Visiting Associate Professor of Law
Professor Seth Chertok focuses his teaching and scholarship on U.S. and comparative corporate governance, M&A law, securities regulation, private equity/hedge funds, and broker-dealer regulation. He is also a seasoned Torts teacher.
Chertok’s most recent law review article on securities broker-dealer regulation (the subject of finders) appeared in the Wake Forest Law Review. A prolific scholar, Chertok has also published pieces in other major scholarly law journals, such as the University of Pennsylvania Journal of Business Law, the ABA’s Business Lawyer, NYU Journal of Law and Business, Harvard Business Law Review (online), Virginia Law and Business Review, University of Pennsylvania Journal of International Economic Law, University of Pennsylvania Journal of Law and Social Change and UC Davis Business Law Journal. In private practice, Chertok authored and co-authored nearly an additional 35 articles in leading business world and legal industry publications in the U.S. and the U.K.
Chertok’s prior academic appointments have included being Assistant and then Associate Professor of Law at Peking University School of Transnational Law in Shenzhen, China and Visiting Assistant Professor of Law at Penn State Law School (University Park).
Prior to transitioning into legal academia, Chertok worked as a securities regulation and private equity associate at two multi-national law firms, most recently at Morrison & Foerster in San Francisco, California.
In law school and during private practice, Chertok was very active in many pro bono matters, on behalf of indigent individuals and large non-profit corporations. The State Bar of California awarded him the Manual Award for his pro bono work.
J.D. University of Pennsylvania Law School (awarded the Lefever Prize for the best paper in law and economics)
B.A. University of Chicago (with honors)
University of Paris, France – La Sorbonne and Nanterre (studies in French and comparative literature and philosophy)
- The central question in corporate law is, from an internal corporate governance perspective, how to make the American corporate system successful, for both the shareholder owners of the corporation, and the broader society. The answers, obtained primarily from a mix of state and federal statutory and case law, derive primarily from our understanding of economics, and the agency ethical issues relating to corporate fiduciaries managing others’ property. We will begin with a look at some basic corporate law matters, such as vertical and horizontal governance (money and power) issues as well as “internal” relationships with “outside” corporate constituencies, such as creditors. After setting down a groundwork for the firm and its governance, the body of our course will focus on regulatory law, namely vertical and horizontal duties of care and loyalty, and exculpating/cleansing those duties. We will conclude with an introduction to a wide variety of vertical and horizontal M&A and takeover issues, including takeover defenses (Unocal doctrine), sales (Revlon and Time doctrines) and freeze-outs (Weinberger doctrine).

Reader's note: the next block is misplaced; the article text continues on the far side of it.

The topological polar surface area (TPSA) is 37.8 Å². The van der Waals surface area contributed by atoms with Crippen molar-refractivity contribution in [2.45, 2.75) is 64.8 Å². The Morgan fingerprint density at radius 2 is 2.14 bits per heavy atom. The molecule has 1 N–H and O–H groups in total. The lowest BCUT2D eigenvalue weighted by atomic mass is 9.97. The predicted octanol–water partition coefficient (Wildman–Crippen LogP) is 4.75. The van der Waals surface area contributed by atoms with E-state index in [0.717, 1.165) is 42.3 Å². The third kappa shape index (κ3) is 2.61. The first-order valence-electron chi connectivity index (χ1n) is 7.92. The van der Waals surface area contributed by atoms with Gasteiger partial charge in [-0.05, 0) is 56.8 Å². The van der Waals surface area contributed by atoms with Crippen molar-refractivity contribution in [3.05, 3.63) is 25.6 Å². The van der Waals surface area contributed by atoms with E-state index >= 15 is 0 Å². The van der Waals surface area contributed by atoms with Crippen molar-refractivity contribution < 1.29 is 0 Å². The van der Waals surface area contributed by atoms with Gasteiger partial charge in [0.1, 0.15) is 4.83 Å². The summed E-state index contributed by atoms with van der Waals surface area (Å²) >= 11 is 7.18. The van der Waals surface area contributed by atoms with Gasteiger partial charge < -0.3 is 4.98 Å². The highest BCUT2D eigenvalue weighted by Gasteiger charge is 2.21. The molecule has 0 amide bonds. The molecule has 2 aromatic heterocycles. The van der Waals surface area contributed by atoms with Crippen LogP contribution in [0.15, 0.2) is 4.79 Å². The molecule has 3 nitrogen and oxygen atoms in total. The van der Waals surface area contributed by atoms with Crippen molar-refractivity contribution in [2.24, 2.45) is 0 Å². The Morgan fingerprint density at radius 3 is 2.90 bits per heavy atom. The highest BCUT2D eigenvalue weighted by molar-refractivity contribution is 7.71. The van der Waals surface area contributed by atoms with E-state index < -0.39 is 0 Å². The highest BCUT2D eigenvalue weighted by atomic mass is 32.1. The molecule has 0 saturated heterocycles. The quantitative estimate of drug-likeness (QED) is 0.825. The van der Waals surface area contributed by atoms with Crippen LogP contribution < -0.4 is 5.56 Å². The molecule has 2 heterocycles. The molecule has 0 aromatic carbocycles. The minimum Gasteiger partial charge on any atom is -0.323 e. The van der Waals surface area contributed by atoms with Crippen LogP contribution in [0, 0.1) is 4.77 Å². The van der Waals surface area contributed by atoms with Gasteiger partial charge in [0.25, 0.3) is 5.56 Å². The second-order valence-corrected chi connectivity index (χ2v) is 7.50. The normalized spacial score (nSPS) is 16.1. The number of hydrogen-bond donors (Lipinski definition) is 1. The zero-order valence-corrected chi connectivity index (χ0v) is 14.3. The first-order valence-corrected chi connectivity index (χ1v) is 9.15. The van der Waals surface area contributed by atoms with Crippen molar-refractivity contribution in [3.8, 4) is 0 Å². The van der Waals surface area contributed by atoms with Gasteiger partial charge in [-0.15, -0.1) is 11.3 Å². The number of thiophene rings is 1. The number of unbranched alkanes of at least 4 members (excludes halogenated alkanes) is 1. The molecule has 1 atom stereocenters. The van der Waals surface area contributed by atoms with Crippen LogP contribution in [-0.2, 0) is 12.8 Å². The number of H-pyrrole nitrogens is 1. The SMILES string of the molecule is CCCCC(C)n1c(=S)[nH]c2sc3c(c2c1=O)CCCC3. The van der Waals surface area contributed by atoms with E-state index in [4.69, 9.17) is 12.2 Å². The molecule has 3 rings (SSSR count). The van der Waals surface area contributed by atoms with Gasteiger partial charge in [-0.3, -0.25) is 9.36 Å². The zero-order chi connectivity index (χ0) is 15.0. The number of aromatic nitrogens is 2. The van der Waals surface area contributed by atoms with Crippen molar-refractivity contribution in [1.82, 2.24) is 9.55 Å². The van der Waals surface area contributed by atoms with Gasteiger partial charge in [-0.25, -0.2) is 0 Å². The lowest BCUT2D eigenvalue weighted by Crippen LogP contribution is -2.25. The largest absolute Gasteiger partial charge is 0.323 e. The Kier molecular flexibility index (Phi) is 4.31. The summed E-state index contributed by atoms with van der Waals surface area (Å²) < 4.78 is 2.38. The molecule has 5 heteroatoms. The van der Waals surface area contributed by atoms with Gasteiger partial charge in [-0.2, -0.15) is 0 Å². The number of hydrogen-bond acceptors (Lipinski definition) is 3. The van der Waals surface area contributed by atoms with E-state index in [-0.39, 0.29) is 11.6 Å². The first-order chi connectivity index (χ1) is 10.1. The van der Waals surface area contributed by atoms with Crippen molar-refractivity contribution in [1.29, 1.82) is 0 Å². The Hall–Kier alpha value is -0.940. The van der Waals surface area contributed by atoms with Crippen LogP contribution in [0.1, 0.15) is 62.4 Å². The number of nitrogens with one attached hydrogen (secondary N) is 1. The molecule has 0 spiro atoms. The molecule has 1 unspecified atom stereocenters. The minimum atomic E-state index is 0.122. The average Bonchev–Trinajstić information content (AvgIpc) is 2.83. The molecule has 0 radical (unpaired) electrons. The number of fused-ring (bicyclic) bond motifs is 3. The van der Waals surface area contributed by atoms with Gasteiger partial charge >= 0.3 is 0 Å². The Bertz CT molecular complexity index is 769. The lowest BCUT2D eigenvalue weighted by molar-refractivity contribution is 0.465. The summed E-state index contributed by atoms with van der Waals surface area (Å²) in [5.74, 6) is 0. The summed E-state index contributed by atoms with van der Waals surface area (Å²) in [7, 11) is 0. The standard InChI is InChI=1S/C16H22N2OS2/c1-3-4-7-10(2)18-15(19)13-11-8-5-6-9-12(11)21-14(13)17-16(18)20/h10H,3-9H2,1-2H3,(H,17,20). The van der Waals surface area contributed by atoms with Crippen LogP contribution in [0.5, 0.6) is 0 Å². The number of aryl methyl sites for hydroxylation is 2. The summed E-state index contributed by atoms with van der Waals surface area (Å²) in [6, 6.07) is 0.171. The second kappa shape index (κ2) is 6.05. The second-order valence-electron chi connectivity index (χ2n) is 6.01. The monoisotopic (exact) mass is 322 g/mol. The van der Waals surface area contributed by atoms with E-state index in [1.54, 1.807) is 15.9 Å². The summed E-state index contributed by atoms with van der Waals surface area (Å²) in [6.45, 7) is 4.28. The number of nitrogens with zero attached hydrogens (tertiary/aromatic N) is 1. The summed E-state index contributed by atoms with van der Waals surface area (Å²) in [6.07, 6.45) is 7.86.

- As a class in advanced transactional corporate governance, this class will provide extra details on vertical board takeover defense issues (Unocal doctrine), before proceeding to address board sale issues (Revlon and Time doctrines). The course will then consider horizontal duties issues, including a deep look at the Weinberger doctrine, and avenues for bypassing it.
- This course will focus on corporate governance and regulations in America, the EU and some of Asia, to help students understand corporate law more theoretically, and prepare them for cross-border and global practice. Topics will include the usual corporate law topics but organized from a more theoretical perspective. For foundation, we'll start with a comparative corporate law casebook, and then proceed to focus on presenting and discussing major academic books and law review articles from around the globe. Time permitting, we will also cover high stakes corporate alternative topics, like governance and regulation in private equity / hedge funds at the state limited partnership law and federal securities regulation levels, as an exercise in cross-entity comparative law.
- The central question in Torts is how society should respond to the problem of high dollar typically accidental physical harm, when injury is unfortunate, but unintended. Our course will focus mostly on the problem of unintentional harm, as applied to bodily and emotional harms. Theories covered will include negligence, strict liability, products liability and intentional torts as well as all their affirmative defenses. As there are seldom clear answers with legal questions spanning so many perspectives, and amorphous factual inquiries (including the role of the judge and jury, circumstantial evidence and fundamental problems), Torts trains students to answer timeless amorphous questions, thereby developing keen policy and argumentation skills, applicable to a wide variety of legal areas.
“Cracking the Problem of Finders – An Empirical and Computational Analysis,” WAKE FOREST LAW REVIEW, 51 WAKE FOREST L. REV. 1021 (2016)
“The Rise of the Dodd-Frank Act: How Dodd-Frank Will Likely Impact Private Equity Real Estate,” UNIVERSITY OF PENNSYLVANIA JOURNAL OF BUSINESS LAW, 16 U. PA. J. BUS. L. 97 (2013)
Co-Author, Report of the Subcommittee on Annual Review, Committee on Federal Regulation of Securities, ABA Section of Business Law, “Annual Review of Federal Regulation of Securities,” BUSINESS LAWYER, 67 BUS. LAW. 733 (2012)
“A Theoretical Assessment of Private Placements under Rule 506,” N.Y.U. JOURNAL OF LAW AND BUSINESS, 8 N.Y.U. J. L. & BUS. 77 (2011)
“Jurisdictional Competition in the European Community,” UNIVERSITY OF PENNSYLVANIA JOURNAL OF INTERNATIONAL ECONOMIC LAW, 27 U. PA. J. INT’L ECON. L. 465 (2006)